In the mid 1880’s, utility poles were erected right down the middle of Lakeside Avenue, providing street lighting, electrical and telephone service to Weirs Beach residents and visitors for the first time.
In the early 1890’s, a second set of poles and wires was erected on the West (Land) side of Lakeside Avenue to satisfy increased demand. Eventually the central set of poles and wires came down, but the set on the West side of Lakeside Avenue is still with us today.
Many municipalities, large and small, have recognized the esthetic and commercial value of burying unsightly utlility wires in their core areas underground, including the downtown business district of Laconia, which buried their wires long ago. The postcard below, which shows a view similar to the postcard above of the New Hotel Weirs, graphically illustrates how pleasant and serene a streetscape can look when utility poles and wires are removed from view.
In the spring of 2001, the city of Laconia appropriated an inital amount of $160,000 to relocate the utility wires on Lakeside Avenue, beginning at Route 3, and continuing on to Tower St. Some wires were to be relocated to existing utility poles on Veterans Ave, while other wires were to be relocated by traveling up existing utility poles on Route 3 and down existing utility poles on Tower St.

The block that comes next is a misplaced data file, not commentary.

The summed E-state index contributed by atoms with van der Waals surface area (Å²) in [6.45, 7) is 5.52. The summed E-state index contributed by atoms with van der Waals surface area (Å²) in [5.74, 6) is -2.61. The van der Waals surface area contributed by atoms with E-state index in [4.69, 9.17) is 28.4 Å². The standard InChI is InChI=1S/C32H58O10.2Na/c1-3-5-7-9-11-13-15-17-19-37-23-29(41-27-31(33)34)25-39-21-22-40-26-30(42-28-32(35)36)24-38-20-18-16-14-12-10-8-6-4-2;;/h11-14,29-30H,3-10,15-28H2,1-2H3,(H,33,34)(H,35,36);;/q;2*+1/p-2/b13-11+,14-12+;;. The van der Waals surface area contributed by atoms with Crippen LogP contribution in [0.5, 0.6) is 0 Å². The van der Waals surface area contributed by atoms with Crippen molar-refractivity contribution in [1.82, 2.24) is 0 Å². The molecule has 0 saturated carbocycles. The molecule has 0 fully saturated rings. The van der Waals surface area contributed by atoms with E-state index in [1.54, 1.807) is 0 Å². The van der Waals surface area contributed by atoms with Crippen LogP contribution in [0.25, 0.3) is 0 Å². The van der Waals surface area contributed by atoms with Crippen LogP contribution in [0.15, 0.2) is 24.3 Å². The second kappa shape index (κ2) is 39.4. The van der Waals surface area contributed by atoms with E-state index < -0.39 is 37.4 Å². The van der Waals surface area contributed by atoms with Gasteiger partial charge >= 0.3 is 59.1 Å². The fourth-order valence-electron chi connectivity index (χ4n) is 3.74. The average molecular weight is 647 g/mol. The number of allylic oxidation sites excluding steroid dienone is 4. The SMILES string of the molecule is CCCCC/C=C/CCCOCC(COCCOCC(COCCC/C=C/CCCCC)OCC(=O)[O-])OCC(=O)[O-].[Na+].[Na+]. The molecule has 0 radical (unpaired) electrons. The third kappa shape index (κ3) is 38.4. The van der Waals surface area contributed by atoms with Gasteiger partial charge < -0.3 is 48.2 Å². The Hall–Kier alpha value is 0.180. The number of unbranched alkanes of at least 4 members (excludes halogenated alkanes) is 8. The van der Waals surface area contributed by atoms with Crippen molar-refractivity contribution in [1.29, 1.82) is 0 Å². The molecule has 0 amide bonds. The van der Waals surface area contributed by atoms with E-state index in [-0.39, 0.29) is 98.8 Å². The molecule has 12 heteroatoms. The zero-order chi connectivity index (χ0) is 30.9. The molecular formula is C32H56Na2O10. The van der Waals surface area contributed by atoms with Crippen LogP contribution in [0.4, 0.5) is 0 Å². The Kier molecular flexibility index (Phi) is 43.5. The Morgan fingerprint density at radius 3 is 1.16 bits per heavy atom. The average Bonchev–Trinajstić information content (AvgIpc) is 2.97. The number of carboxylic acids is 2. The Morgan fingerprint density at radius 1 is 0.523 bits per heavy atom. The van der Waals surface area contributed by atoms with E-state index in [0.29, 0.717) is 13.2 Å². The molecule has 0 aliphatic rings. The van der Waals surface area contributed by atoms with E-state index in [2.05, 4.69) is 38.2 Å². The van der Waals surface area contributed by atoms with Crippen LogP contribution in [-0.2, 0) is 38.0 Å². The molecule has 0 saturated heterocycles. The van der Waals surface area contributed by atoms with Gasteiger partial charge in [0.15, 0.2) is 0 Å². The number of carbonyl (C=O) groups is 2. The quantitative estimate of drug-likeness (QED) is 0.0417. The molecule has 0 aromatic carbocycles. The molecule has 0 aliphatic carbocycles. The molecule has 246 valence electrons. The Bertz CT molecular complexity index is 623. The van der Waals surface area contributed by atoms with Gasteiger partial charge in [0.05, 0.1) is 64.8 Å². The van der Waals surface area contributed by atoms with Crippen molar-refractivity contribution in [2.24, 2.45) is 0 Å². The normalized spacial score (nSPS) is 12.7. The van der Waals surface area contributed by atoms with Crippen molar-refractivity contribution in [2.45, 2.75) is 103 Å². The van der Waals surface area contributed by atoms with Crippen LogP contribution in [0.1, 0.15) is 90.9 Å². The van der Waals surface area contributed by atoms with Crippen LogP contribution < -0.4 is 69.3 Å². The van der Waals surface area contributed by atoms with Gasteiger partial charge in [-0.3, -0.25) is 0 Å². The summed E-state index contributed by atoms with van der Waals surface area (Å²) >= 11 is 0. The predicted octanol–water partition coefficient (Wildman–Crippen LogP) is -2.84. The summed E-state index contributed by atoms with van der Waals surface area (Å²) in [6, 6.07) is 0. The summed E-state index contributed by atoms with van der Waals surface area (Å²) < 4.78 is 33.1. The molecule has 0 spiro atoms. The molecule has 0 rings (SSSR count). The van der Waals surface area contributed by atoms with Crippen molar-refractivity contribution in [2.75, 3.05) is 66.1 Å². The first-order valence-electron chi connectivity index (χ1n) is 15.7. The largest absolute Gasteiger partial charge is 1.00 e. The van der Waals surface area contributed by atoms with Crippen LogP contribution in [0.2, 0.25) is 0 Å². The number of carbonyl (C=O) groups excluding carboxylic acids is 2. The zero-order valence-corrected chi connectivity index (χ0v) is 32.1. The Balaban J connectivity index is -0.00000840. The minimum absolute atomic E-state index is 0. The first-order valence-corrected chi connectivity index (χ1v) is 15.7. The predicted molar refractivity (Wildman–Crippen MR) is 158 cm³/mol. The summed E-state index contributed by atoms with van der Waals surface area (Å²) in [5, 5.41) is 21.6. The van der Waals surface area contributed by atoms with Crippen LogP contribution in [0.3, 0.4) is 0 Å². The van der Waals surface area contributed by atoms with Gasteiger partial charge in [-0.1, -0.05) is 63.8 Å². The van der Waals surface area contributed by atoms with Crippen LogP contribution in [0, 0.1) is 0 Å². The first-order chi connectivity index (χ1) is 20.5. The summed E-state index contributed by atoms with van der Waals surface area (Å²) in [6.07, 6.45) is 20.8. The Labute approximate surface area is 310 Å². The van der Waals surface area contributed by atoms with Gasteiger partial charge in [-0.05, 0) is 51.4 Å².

As it became clear that the true cost of the project was roughly double that of the initial appropriation, an additional amount of $160,000 was sought. At a May 8, 2002 meeting of the Laconia city council, a vote to appropriate the additional funds was defeated.
The reason for the defeat was that the Weirs Beach community was itself divided on the issue. While actual burial of the wires was estimated to cost upward of $1.5 million, far more than the cost of their relocation, certain members of the Weirs Beach community did not want the wires to be relocated, as the wires were to be relocated in front of their properties.
Burial of the utility wires will remain a top priority of the Weirs Beach community for the forseeable future. Commercial resort areas where wires have been buried have attracted considerable new business investment. For example, Maine’s Old Orchard Beach, which began a series of improvements in the late 1980’s to give the resort a more Victorian look, that eventually included the burial of its wires, can now proudly point to a resurgence of its waterfront which includes not only upscale shops, but a brand new, 5-story retail and condominium complex opened in 2007 called the Grand Victorian, “modeled after the Grand Hotels of the 1920’s and 1930’s”.